Harris v. Aramark Incorporation et al
REPORT AND RECOMMENDATIONS re 22 Amended Complaint: It is RECOMMENDED that the Court DISMISS all claims for monetary damages against the Individual Defendants in their official capacities and any claims based solely on a Defendant's supervis ory capacity. It is FURTHER RECOMMENDED that Plaintiff's negligence claim under state law against the Individual Defendants be DISMISSED WITHOUT PREJUDICE to renewal should the Ohio Court of 8 Claims determine that the state employees are not en titled to immunity under O.R.C. § 9.86. Finally, it is RECOMMENDED that Plaintiff be allowed to proceed on his remaining claims. Objections to R&R due by 1/25/2018. Signed by Magistrate Judge Elizabeth Preston Deavers on January 11, 2018. (jlk) (This document has been sent by regular mail to the party(ies) listed in the NEF that did not receive electronic notification.)
UNITED STATES DISTRICT COURT
SOUTHERN DISTRICT OF OHIO
HERMAN HARRIS, JR.,
Civil Action 2:17-cv-872
Judge Michael H. Watson
Magistrate Judge Elizabeth P. Deavers
INITIAL SCREEN REPORT AND RECOMMENDATION
Plaintiff, Herman Harris, Jr., a state inmate who is proceeding without the assistance of
counsel, brings this action under 42 U.S.C. § 1983 against Aramark Incorporation, Aramark
Correctional Services, Inc., Timothy Shoop as the Deputy Warden of Operations at Chillicothe
Correctional Institution (“CCI”), and employees at Pickaway Correctional Institution (“PCI”)
(together with Defendant Shoop, “the Individual Defendants”). (ECF No. 6.) This matter is
before the Court for the initial screen of Plaintiff’s Amended Complaint (ECF No. 22) under 28
U.S.C. §§ 1915(e)(2) and 1915A to identify cognizable claims and to recommend dismissal of
Plaintiff’s Complaint, or any portion of it, which is frivolous, malicious, fails to state a claim
upon which relief may be granted, or seeks monetary relief from a defendant who is immune
from such relief. 28 U.S.C. §§ 1915(e)(2), 1915A(b); see also McGore v. Wrigglesworth, 114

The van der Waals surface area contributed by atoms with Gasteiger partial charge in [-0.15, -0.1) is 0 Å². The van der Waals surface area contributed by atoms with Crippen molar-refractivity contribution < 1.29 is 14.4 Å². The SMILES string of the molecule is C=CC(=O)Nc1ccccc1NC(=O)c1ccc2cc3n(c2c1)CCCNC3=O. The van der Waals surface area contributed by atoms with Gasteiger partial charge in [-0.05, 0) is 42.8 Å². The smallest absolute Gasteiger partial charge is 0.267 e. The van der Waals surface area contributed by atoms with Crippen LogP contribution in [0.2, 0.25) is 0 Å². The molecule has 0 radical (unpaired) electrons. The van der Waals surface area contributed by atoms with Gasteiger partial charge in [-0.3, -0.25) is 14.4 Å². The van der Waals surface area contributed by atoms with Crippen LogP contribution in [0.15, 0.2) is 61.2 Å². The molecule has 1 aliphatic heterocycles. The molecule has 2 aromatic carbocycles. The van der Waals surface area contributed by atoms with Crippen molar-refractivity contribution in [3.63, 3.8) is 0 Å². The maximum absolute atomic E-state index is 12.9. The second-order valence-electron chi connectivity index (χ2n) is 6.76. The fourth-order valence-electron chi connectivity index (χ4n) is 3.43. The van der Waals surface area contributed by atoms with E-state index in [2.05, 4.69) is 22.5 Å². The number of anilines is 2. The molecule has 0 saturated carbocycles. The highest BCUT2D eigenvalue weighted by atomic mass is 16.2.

F.3d 601, 608 (6th Cir. 1997). Having performed the initial screen, for the reasons that follow, it
is RECOMMENDED that the Court DISMISS all claims for monetary damages against the
Individual Defendants in their official capacities, Plaintiff’s negligence claim under state law
against the Individual Defendants, and any claims based solely on a Defendant’s supervisory
capacity. It is FURTHER RECOMMENDED that Plaintiff be permitted to proceed with his
Plaintiff alleges that, at all times relevant to his Complaint, he was confined at PCI.
(Amended Complaint, ECF No. 22, ¶ 4 (“Am. Compl.”).) Plaintiff, who was working in PCI
food service, alleges that on or around March 5, 2017, he was given “a highly toxic chemical
cleaning product” (the “chemical”) and directed to clean an area. (Id. at ¶¶ 5–7.) According to
Plaintiff, he was not properly trained to use the chemical, was given no safety protections, and
was not supervised while using the chemical. (Id. at ¶ 7.) Plaintiff alleges that after using the
chemical, he sustained burns and injury to his hands and has undergone multiple minor hand
surgeries. (Id. at ¶¶ 7, 11, 25.) Plaintiff names as Defendants Aramark Incorporation, Aramark
Correctional Services, Inc., and the Individual Defendants in their individual and official
capacities. (Id. at caption, ¶ 23.) Plaintiff seeks declaratory relief as well as exemplary,
compensatory, and punitive damages. (Id. at ¶ 52.)
Congress enacted 28 U.S.C. § 1915, the federal in forma pauperis statute, seeking to
“lower judicial access barriers to the indigent.” Denton v. Hernandez, 504 U.S. 25, 31 (1992).
In doing so, however, “Congress recognized that ‘a litigant whose filing fees and court costs are
assumed by the public, unlike a paying litigant, lacks an economic incentive to refrain from
filing frivolous, malicious, or repetitive lawsuits.’” Id. at 31 (quoting Neitzke v. Williams, 490
U.S. 319, 324 (1989)). To address this concern, Congress included subsection (e)1 as part of the